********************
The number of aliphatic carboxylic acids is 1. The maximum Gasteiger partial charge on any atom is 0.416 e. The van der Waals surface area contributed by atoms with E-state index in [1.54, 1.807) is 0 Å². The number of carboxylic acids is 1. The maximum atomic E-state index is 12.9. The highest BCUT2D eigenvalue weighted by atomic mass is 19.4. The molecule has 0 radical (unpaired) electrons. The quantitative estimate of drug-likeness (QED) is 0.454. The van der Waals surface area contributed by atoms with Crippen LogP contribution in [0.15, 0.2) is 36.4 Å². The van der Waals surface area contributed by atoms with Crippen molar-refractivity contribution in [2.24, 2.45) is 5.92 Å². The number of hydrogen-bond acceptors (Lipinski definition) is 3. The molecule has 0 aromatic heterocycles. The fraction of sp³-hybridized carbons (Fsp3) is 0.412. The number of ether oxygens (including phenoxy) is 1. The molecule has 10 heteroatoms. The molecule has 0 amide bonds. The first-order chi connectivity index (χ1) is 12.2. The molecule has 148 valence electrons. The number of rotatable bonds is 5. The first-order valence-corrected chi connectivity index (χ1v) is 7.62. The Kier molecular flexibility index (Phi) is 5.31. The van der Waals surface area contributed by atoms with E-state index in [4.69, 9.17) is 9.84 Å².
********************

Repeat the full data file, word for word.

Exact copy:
The number of aliphatic carboxylic acids is 1. The maximum Gasteiger partial charge on any atom is 0.416 e. The van der Waals surface area contributed by atoms with E-state index in [1.54, 1.807) is 0 Å². The number of carboxylic acids is 1. The maximum atomic E-state index is 12.9. The highest BCUT2D eigenvalue weighted by atomic mass is 19.4. The molecule has 0 radical (unpaired) electrons. The quantitative estimate of drug-likeness (QED) is 0.454. The van der Waals surface area contributed by atoms with Crippen LogP contribution in [0.15, 0.2) is 36.4 Å². The van der Waals surface area contributed by atoms with Crippen molar-refractivity contribution in [2.24, 2.45) is 5.92 Å². The number of hydrogen-bond acceptors (Lipinski definition) is 3. The molecule has 0 aromatic heterocycles. The fraction of sp³-hybridized carbons (Fsp3) is 0.412. The number of ether oxygens (including phenoxy) is 1. The molecule has 10 heteroatoms. The molecule has 0 amide bonds. The first-order chi connectivity index (χ1) is 12.2. The molecule has 148 valence electrons. The number of rotatable bonds is 5. The first-order valence-corrected chi connectivity index (χ1v) is 7.62. The Kier molecular flexibility index (Phi) is 5.31. The van der Waals surface area contributed by atoms with E-state index in [4.69, 9.17) is 9.84 Å².